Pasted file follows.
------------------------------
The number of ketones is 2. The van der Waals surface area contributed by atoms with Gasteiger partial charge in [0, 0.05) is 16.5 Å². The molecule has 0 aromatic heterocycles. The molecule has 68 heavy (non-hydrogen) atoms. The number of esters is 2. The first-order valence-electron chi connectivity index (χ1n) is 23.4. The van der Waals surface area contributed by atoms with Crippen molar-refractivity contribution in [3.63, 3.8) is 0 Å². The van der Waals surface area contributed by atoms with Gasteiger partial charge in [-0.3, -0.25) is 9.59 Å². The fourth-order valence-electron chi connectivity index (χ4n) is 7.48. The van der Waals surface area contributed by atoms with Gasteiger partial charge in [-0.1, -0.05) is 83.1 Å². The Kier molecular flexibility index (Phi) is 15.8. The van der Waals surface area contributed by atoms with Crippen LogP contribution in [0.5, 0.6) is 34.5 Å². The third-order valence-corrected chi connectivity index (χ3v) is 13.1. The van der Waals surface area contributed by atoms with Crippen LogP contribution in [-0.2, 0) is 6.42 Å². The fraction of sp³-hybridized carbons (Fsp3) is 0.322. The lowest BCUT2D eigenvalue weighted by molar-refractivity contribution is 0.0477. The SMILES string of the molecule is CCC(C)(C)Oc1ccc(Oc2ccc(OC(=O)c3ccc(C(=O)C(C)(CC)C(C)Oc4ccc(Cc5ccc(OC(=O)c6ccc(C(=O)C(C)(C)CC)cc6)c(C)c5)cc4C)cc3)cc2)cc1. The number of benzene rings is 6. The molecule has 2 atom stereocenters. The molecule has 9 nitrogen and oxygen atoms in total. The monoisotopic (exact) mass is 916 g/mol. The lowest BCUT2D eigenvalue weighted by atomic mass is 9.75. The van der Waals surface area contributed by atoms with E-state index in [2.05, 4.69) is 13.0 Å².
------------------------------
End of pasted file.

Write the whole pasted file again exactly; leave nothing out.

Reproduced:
The number of ketones is 2. The van der Waals surface area contributed by atoms with Gasteiger partial charge in [0, 0.05) is 16.5 Å². The molecule has 0 aromatic heterocycles. The molecule has 68 heavy (non-hydrogen) atoms. The number of esters is 2. The first-order valence-electron chi connectivity index (χ1n) is 23.4. The van der Waals surface area contributed by atoms with Crippen molar-refractivity contribution in [3.63, 3.8) is 0 Å². The van der Waals surface area contributed by atoms with Gasteiger partial charge in [-0.3, -0.25) is 9.59 Å². The fourth-order valence-electron chi connectivity index (χ4n) is 7.48. The van der Waals surface area contributed by atoms with Gasteiger partial charge in [-0.1, -0.05) is 83.1 Å². The Kier molecular flexibility index (Phi) is 15.8. The van der Waals surface area contributed by atoms with Crippen LogP contribution in [0.5, 0.6) is 34.5 Å². The third-order valence-corrected chi connectivity index (χ3v) is 13.1. The van der Waals surface area contributed by atoms with Crippen LogP contribution in [-0.2, 0) is 6.42 Å². The fraction of sp³-hybridized carbons (Fsp3) is 0.322. The lowest BCUT2D eigenvalue weighted by molar-refractivity contribution is 0.0477. The SMILES string of the molecule is CCC(C)(C)Oc1ccc(Oc2ccc(OC(=O)c3ccc(C(=O)C(C)(CC)C(C)Oc4ccc(Cc5ccc(OC(=O)c6ccc(C(=O)C(C)(C)CC)cc6)c(C)c5)cc4C)cc3)cc2)cc1. The number of benzene rings is 6. The molecule has 2 atom stereocenters. The molecule has 9 nitrogen and oxygen atoms in total. The monoisotopic (exact) mass is 916 g/mol. The lowest BCUT2D eigenvalue weighted by atomic mass is 9.75. The van der Waals surface area contributed by atoms with E-state index in [2.05, 4.69) is 13.0 Å².